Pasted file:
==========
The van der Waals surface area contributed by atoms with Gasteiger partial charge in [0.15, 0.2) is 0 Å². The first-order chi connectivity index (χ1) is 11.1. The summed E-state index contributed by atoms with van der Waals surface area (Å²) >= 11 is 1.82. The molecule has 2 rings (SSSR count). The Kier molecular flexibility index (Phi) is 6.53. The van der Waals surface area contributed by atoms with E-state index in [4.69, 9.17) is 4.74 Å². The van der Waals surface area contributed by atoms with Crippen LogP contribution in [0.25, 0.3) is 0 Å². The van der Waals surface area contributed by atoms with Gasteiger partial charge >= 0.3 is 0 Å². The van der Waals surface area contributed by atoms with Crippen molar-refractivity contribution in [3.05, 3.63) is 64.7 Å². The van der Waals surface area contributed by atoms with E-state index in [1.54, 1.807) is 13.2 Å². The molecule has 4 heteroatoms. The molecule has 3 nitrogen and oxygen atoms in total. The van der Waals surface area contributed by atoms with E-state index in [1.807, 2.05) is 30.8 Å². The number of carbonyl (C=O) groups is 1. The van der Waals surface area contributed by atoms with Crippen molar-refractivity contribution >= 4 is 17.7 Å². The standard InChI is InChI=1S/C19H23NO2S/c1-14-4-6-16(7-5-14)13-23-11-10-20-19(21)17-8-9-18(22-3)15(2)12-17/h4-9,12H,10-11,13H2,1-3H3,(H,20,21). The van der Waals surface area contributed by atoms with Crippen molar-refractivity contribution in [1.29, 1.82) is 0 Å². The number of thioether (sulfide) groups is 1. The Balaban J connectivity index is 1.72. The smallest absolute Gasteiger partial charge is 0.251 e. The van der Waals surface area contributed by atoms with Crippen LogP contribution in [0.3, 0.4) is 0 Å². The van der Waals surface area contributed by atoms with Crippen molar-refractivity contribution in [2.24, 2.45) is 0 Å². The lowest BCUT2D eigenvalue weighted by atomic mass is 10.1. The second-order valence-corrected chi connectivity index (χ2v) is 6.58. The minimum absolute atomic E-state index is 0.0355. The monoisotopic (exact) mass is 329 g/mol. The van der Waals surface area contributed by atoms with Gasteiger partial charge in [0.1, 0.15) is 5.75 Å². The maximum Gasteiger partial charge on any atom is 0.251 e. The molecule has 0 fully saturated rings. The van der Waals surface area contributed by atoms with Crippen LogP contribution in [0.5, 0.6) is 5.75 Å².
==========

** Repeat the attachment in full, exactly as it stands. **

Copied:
The van der Waals surface area contributed by atoms with Gasteiger partial charge in [0.15, 0.2) is 0 Å². The first-order chi connectivity index (χ1) is 11.1. The summed E-state index contributed by atoms with van der Waals surface area (Å²) >= 11 is 1.82. The molecule has 2 rings (SSSR count). The Kier molecular flexibility index (Phi) is 6.53. The van der Waals surface area contributed by atoms with E-state index in [4.69, 9.17) is 4.74 Å². The van der Waals surface area contributed by atoms with Crippen LogP contribution in [0.25, 0.3) is 0 Å². The van der Waals surface area contributed by atoms with Gasteiger partial charge >= 0.3 is 0 Å². The van der Waals surface area contributed by atoms with Crippen molar-refractivity contribution in [3.05, 3.63) is 64.7 Å². The van der Waals surface area contributed by atoms with E-state index in [1.54, 1.807) is 13.2 Å². The molecule has 4 heteroatoms. The molecule has 3 nitrogen and oxygen atoms in total. The van der Waals surface area contributed by atoms with E-state index in [1.807, 2.05) is 30.8 Å². The number of carbonyl (C=O) groups is 1. The van der Waals surface area contributed by atoms with Crippen molar-refractivity contribution >= 4 is 17.7 Å². The standard InChI is InChI=1S/C19H23NO2S/c1-14-4-6-16(7-5-14)13-23-11-10-20-19(21)17-8-9-18(22-3)15(2)12-17/h4-9,12H,10-11,13H2,1-3H3,(H,20,21). The van der Waals surface area contributed by atoms with Crippen molar-refractivity contribution in [1.29, 1.82) is 0 Å². The number of thioether (sulfide) groups is 1. The Balaban J connectivity index is 1.72. The smallest absolute Gasteiger partial charge is 0.251 e. The van der Waals surface area contributed by atoms with Crippen LogP contribution in [0.3, 0.4) is 0 Å². The van der Waals surface area contributed by atoms with Crippen molar-refractivity contribution in [2.24, 2.45) is 0 Å². The lowest BCUT2D eigenvalue weighted by atomic mass is 10.1. The second-order valence-corrected chi connectivity index (χ2v) is 6.58. The minimum absolute atomic E-state index is 0.0355. The monoisotopic (exact) mass is 329 g/mol. The van der Waals surface area contributed by atoms with Gasteiger partial charge in [0.1, 0.15) is 5.75 Å². The maximum Gasteiger partial charge on any atom is 0.251 e. The molecule has 0 fully saturated rings. The van der Waals surface area contributed by atoms with Crippen LogP contribution in [0.5, 0.6) is 5.75 Å².